most obscure programs and seemingly indefensible pork-barrel projects
have well-organized, vocal defenders, who pepper Capitol Hill
with letters, phone calls, lobbying visits, paid advertising and
more. The taxpayer, on the other hand, is busy earning a living,
and has little time to stand up in the name of fiscal restraint
and lobby Congress simply for the right to be able to keep more
of what he or she earns. With the debate often distorted by this
imbalance, even fiscal conservatives - regardless of party - face
serious pressure to bend their principles and support programs
which, after all, do some good. That's how we end up with, for
example, museum funding in a bill ostensibly dedicated to highway
there are a handful of non-profit groups that run against the
grain of special interests by dedicating themselves to serve as
watchdogs of government spending. They provide support for those
of us who came to Washington to try to keep a lid on government
spending, and shine a bright spotlight of accountability on free-spenders.
One of the
most prominent of these groups is Citizens Against Government
Waste (CAGW), a non-partisan organization with more than one million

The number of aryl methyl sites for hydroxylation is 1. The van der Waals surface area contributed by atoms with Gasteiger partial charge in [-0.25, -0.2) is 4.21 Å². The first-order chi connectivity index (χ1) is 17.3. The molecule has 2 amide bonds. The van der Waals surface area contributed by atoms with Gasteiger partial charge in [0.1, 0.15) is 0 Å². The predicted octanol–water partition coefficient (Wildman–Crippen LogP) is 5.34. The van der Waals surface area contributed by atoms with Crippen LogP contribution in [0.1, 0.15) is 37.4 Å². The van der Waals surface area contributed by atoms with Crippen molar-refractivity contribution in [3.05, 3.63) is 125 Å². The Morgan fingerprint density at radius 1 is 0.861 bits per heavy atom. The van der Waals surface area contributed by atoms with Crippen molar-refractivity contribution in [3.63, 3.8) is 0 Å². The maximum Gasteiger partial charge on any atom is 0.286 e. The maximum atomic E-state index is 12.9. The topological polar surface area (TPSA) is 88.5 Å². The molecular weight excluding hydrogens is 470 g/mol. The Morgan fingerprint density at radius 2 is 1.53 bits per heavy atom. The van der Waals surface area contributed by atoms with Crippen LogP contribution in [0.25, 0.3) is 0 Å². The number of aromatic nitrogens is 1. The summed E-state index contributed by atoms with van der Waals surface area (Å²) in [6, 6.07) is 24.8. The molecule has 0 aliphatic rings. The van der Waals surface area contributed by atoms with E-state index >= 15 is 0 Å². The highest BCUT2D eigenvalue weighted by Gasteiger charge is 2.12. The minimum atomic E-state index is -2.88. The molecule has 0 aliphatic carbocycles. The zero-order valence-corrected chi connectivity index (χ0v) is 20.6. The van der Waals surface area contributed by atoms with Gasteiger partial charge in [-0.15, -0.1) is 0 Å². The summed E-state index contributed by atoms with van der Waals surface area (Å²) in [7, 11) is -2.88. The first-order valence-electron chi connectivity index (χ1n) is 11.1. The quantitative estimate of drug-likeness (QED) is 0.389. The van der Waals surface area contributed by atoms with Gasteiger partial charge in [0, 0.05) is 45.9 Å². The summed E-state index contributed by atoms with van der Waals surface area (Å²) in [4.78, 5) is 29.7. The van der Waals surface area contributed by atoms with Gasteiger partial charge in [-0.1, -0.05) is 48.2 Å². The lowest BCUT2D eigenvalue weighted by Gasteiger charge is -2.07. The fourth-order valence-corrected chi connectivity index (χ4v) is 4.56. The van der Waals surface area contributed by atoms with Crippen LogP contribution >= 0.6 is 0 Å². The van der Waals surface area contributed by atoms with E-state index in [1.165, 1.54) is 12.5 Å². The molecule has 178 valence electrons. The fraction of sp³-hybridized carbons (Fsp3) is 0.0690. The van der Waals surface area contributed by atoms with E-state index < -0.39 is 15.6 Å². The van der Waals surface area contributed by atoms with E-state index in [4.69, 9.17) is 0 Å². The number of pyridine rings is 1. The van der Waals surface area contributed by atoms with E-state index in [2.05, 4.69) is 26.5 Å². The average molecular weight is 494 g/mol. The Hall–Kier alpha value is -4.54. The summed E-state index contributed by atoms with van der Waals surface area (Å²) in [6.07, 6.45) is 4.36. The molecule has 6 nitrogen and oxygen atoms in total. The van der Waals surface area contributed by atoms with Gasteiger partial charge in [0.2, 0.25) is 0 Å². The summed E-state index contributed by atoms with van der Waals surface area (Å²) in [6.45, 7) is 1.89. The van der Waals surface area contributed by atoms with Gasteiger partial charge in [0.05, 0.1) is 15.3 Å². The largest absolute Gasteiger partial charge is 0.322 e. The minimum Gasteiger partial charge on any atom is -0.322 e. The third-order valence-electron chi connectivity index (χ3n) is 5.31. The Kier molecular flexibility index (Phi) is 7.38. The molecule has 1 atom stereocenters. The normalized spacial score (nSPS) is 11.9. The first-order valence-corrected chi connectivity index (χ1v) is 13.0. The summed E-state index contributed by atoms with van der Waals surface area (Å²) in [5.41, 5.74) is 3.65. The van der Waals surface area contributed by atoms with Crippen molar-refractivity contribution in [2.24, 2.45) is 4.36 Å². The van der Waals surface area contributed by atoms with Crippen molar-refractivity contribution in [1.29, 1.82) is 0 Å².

members and supporters nationwide. In addition to its famous "Congressional
Pig Book" of pork-barrel projects, CAGW annually rates members
of Congress on their spending records on a scale of 1 to 100.
With a score of 94 last year, I'm proud to have received their
top rating in the Senate, and the title of "taxpayer hero."
votes illustrate the basis for CAGW's ratings. I was one of a
handful of Senators to vote against the $286 billion highway bill
in July. Despite many worthwhile elements, on the whole the bill
was fiscally irresponsible, packed with thousands of pork-barrel
"earmarks" by individual senators. At the same time,
it was unfair to Arizona, which will receive just over 91 cents
back for every dollar we send to Washington in gas taxes.
I also voted
against the massive energy bill, because it was laden with provisions
that will distort competitive markets for energy through various
subsidies, tax breaks, loan guarantees, special projects, mandates
and outlandish amounts of federal spending. Groups like CAGW have
estimated that this bill alone will cost taxpayers tens of billions
of dollars. Both bills passed overwhelmingly, however, too full
of goodies for most of my colleagues to resist.
looking for ways to offset some of the spending required to recover
from hurricanes Rita and Katrina. There are those who believe
that focusing on fiscal responsibility in the aftermath of a natural
disaster indicates a lack of compassion, but I believe the opposite
is true. A personal tragedy, like a flood or fire, causes families
to look for ways to save money before going heavily into debt
to rebuild - for example, by cutting back on lower priority spending.
So too should the federal government. A good place to start would
be to defer some lower priority highway bill projects and apply
the money to rebuilding the Gulf Coast. You don't have to be a
Taxpayer's Hero to figure that out.